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Rugby World Cup: Siblings shelve rivalry as All Blacks target England

RUGBY By AFP | October 25th 2019 | 3 min read
New Zealand players perform the Haka dance before their Rugby World Cup 2019 match in Tokyo Stadium, on October 19. [Reuters]

Beauden, Scott and Jordie Barrett are the first sibling trio to play together for the All Blacks, but fraternal rivalry has been shelved in Japan as they help New Zealand go for a third successive World Cup.

That rivalry, Beauden explained, would no doubt rear its ugly head when the trio resumed their knock-about games of cricket on the family dairy farm in New Zealand’s North Island province of Taranaki.

“We’re all pretty competitive,” acknowledged Beauden Barrett, at 28 the eldest of the trio with Scott 25 and Jordie 22.

“But you’d probably find more rivalry on the back lawn at home in the summertime playing backyard cricket than you would in camp.

“We all play in different positions so it’s hard to compare. Ultimately we’re trying to do the best for the team in our roles.”

Hooker Dane Coles, however, described the Barrett trio as very different people.

“Jordie’s a psycho because he’s been bullied by Scooter (Scott). Scooter’s the one who’s nice and calm,” he said.

“Baz (Beauden) is in between, he does lose it now and again but he does have that calmness about him.”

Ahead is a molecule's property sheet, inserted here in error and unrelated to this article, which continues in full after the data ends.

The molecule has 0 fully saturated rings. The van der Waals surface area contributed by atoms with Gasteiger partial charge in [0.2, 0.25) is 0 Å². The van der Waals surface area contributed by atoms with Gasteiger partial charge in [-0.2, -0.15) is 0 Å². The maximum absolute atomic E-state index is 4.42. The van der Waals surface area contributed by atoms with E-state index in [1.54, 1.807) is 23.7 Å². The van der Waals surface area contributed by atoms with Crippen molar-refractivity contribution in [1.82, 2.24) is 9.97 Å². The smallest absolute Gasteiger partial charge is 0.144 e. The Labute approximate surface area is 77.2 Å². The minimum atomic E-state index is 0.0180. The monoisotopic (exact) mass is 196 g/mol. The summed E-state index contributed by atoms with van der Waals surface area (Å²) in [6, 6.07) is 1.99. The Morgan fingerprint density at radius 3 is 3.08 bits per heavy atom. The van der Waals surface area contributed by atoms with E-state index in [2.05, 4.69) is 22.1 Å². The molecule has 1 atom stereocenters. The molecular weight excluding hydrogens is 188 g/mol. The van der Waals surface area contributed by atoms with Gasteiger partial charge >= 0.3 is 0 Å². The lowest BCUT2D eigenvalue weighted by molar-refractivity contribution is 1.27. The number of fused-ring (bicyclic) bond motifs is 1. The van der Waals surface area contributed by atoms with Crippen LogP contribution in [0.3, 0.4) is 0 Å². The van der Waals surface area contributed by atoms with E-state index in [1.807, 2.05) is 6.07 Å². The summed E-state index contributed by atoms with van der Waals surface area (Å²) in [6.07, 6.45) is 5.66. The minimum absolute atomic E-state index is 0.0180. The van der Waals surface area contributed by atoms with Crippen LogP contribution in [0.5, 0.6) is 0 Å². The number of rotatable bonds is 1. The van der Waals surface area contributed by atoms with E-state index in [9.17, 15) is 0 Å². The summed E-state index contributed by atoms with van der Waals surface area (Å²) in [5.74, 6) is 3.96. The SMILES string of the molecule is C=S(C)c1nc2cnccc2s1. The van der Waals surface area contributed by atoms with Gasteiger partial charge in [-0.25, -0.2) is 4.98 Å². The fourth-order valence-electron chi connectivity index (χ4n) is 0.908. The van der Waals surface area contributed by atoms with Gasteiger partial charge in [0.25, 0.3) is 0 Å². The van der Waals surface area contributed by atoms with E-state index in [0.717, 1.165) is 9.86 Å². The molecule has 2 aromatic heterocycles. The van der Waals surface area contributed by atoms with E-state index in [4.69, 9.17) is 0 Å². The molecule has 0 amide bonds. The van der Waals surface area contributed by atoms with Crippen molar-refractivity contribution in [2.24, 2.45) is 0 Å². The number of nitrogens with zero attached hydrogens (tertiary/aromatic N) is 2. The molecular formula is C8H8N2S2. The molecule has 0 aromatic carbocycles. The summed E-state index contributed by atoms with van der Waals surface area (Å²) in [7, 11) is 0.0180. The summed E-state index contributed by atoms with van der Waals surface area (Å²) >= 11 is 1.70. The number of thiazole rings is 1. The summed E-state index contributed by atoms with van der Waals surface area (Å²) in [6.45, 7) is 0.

Coles immediately jumped back in on Jordie: “We play a bit of darts in the team room, and Jordie loses the guts if he throws a bad dart, he’s a psycho, a psycho!”

All three Barretts were named in Steve Hansen’s side to face England in Saturday’s World Cup semi-final in Yokohama, with Beauden and Scott starting while Jordie is on the bench.

Jordie admitted that their father, Kevin ‘Smiley’ Barrett, a former Hurricanes and Taranaki lock/flanker, would likely try to pass on some top tips to Scott, picked at blindside.

“I’m sure he’ll try to add his 10 cents in the next couple of days,” Jordie Barrett said.

“As long as he doesn’t follow some of dad’s tactics from 1998 -- you probably can’t get away with now!”

Beauden Barrett roomed with Jordie last week, but has found himself with Scott this week, for the first time since 2002.

“He’s a bit bigger since the top bunk he slept in -- he probably wouldn’t fit! I was on the bottom bunk back in 2002,” he said.

“It’s great to room with him, he’s clearly got his rugby head on because the other night he was sleep-talking and was calling out line-out moves.”

With Richie Mo’unga starting at fly-half, Beauden Barrett has slotted into a free-roaming full-back role such is his versatility, an attribute obvious in all the Barretts.

“As a back the skill sets required from a 10 or 15 are pretty similar,” Beauden said.

“As for Jordie, he can cover the midfield too probably because of his size and physicality.”

Scott is the biggest of the three and is usually a second-row forward.

“Because of his skill set, his good handling skills and ball carrying ability, he can probably play six (blindside flanker) well too,” said Beauden.

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